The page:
Geeky wellbeing favourites: August
Why the world isn't as shit as you think, plus the usual yoga science highlights
It is tempting to think that the world is really shit right now. We’ve just come out of a pandemic, with no idea of what’s around the corner and what to expect in the winter. We’ve got a war going on, with no end in sight and an impact on food and fuel supplies. A consequent cost of living crisis. And climate change really going strong, with ridiculously high temperatures, extreme weather and wild fires.
This is all rather depressing, isn’t it? Which can really impact our wellbeing.
And yet, in reality, the world is a much better place than it used to be – without the need for toxic positivity.
A few years ago I read a book that really surprised me, and if you haven’t read it already I would strongly recommend it. This book is called “Factfulness: Ten reasons why we’re wrong about the world – and why things are better than you think”, and it explores our inherent bias to see the world as a much, much, much worse place than it actually is. It probably has the best opening line to any book I’ve ever read (I read it at least 2 years ago and I still remember it, and if you know me at all you’ll know my memory with these things is atrocious).
One of the reasons behind this is our negativity bias – negative events stand out much more than positive events. This is likely an evolutionary adaptation that may have helped our ancestors survive. (silly case in point that other yoga teachers will relate to: I came across a 3 star review of my class. It was mostly not about me but about the studio, and I dwelled on it all evening. It didn’t really matter that all my other reviews are 5 stars!).
Not convinced? Have a go at this worldview test and see how many misconceptions you have about the world too. And play around with the online tools on the Gapminder website, especially this biases.
If you prefer video, there’s a wealth of TED talks by the author of Factfulness, which you can check out here.
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I really enjoyed this yoga nidra practice, which uses the Himalayan Institute body scan. It’s also inspired me to come out of my body scan comfort zone and experiment with my own teaching.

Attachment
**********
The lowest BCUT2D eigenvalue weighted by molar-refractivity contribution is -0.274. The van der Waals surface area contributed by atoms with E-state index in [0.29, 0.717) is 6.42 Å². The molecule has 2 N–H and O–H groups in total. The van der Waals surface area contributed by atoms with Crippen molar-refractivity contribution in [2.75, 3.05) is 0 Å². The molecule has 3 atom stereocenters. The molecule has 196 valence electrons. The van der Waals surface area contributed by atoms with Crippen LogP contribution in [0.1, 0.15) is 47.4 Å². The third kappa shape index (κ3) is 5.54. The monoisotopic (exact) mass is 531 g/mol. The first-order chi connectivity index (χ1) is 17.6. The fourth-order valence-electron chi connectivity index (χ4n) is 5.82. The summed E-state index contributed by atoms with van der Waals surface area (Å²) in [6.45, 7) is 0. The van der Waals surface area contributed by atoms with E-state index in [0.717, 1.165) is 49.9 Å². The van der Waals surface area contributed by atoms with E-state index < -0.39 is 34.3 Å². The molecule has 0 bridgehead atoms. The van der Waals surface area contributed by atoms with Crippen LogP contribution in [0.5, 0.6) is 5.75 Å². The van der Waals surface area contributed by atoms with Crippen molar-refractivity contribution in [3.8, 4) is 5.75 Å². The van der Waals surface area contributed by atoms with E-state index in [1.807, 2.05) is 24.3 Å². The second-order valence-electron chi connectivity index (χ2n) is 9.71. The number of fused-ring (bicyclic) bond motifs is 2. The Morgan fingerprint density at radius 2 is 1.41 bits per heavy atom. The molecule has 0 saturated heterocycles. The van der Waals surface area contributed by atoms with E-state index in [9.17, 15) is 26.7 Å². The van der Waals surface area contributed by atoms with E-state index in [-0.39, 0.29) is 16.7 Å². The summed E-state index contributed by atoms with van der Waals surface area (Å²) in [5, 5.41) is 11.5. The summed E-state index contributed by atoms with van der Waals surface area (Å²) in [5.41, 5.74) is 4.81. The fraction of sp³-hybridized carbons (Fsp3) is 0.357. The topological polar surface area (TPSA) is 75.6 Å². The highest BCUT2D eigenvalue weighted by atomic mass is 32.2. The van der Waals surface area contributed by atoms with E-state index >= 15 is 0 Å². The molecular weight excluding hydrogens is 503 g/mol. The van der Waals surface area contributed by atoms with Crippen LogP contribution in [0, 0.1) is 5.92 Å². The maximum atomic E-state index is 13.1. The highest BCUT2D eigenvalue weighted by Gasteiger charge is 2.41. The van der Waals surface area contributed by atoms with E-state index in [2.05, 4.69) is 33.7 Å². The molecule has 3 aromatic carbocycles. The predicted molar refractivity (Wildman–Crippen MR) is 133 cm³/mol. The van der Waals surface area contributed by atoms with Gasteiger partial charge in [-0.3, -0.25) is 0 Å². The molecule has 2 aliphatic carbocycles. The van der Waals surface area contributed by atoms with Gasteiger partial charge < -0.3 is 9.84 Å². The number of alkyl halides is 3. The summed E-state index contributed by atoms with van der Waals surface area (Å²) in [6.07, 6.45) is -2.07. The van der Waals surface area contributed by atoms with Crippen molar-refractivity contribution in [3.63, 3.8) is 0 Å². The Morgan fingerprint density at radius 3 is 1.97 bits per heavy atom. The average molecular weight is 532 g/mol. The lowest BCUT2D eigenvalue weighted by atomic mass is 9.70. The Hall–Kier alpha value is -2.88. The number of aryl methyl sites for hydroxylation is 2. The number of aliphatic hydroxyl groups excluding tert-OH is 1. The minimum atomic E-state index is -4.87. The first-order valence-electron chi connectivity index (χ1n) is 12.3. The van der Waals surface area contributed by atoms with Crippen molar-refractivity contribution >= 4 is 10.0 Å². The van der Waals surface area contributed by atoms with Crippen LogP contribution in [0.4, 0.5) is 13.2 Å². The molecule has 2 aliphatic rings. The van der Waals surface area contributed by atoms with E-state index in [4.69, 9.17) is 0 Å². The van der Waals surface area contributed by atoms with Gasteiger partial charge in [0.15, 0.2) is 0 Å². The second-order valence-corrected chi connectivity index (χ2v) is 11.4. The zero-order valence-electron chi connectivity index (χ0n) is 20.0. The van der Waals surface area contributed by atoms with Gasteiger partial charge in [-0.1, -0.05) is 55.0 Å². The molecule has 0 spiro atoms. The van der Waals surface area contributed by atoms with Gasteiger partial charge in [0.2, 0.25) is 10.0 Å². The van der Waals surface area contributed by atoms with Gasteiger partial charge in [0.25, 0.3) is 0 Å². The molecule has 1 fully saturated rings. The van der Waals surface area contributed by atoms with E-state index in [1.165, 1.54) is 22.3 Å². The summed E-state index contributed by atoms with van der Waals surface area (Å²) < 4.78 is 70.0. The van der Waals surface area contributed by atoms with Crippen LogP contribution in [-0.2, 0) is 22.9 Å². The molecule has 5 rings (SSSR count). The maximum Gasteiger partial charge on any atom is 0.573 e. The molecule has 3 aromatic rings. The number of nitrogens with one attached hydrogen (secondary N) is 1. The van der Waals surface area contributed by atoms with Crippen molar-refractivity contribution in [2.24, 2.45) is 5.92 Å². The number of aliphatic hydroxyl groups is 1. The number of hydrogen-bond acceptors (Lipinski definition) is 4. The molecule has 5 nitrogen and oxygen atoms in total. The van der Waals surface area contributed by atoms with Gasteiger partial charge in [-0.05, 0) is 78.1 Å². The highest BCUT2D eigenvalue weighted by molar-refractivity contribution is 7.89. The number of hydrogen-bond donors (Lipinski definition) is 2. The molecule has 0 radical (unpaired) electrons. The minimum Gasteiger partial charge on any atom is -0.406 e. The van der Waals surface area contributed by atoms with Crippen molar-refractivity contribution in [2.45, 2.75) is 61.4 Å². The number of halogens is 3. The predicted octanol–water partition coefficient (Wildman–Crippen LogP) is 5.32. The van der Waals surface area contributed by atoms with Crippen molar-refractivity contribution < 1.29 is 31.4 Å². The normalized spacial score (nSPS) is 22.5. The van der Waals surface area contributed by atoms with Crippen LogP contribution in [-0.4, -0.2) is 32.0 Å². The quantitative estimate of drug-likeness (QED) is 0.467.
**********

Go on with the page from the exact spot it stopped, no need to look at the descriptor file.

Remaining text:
Yoga science highlights
Yoga nidra is not sleep, at least not based on EEG measurements. Measurements were taken from 30 participants at the start of the study (baseline), after 2 weeks of daily yoga nidra practice and after a yoga nidra practice itself. A challenging read (blog post coming soon) but useful if you are interested in yoga nidra brain wave research.
Are yoga and qi gong the same when it comes to health benefits? This systematic review of the published literature does seem to suggest this, although the authors do caveat that there are few decent studies, especially for Qi Gong, and would like to see studies directly comparing the two (so would I!). Useful review of the health benefits of both practices and how they may be achieving these benefits.
Yoga vs aerobic exercise to quit smoking, which should you choose? In this small study 30 smokers were asked to abstain from smoking (and caffeine and alcohol) for 3 days. Both yoga (light intensity asana, meditation and pranayama) and aerobic exercise (stationary bike) were effective at reducing the negative mood (crankiness) that is associated with not smoking (or drinking coffee and alcohol), but only yoga was effective at reducing cravings. I’m still not giving up coffee!
From the blog
Content from July, plus other posts you may have missed on biases and more.
Let’s talk about pain – Apparently I have really high pain tolerance. Is it because of my red hair, or does yoga have anything to do with it? Dissecting the science of yoga and pain.
Is yoga guilty of perpetuating the ‘natural is best’ fallacy? Am I? In the yoga world, we have a tendency to prefer and promote a preference for all things natural. Are we partly to blame for perpetuating this myth?
What having a vitamin B12 deficiency taught me about behavioural science. What behavioural science can teach us about changing our habits and adopting new (and healthy) behaviours.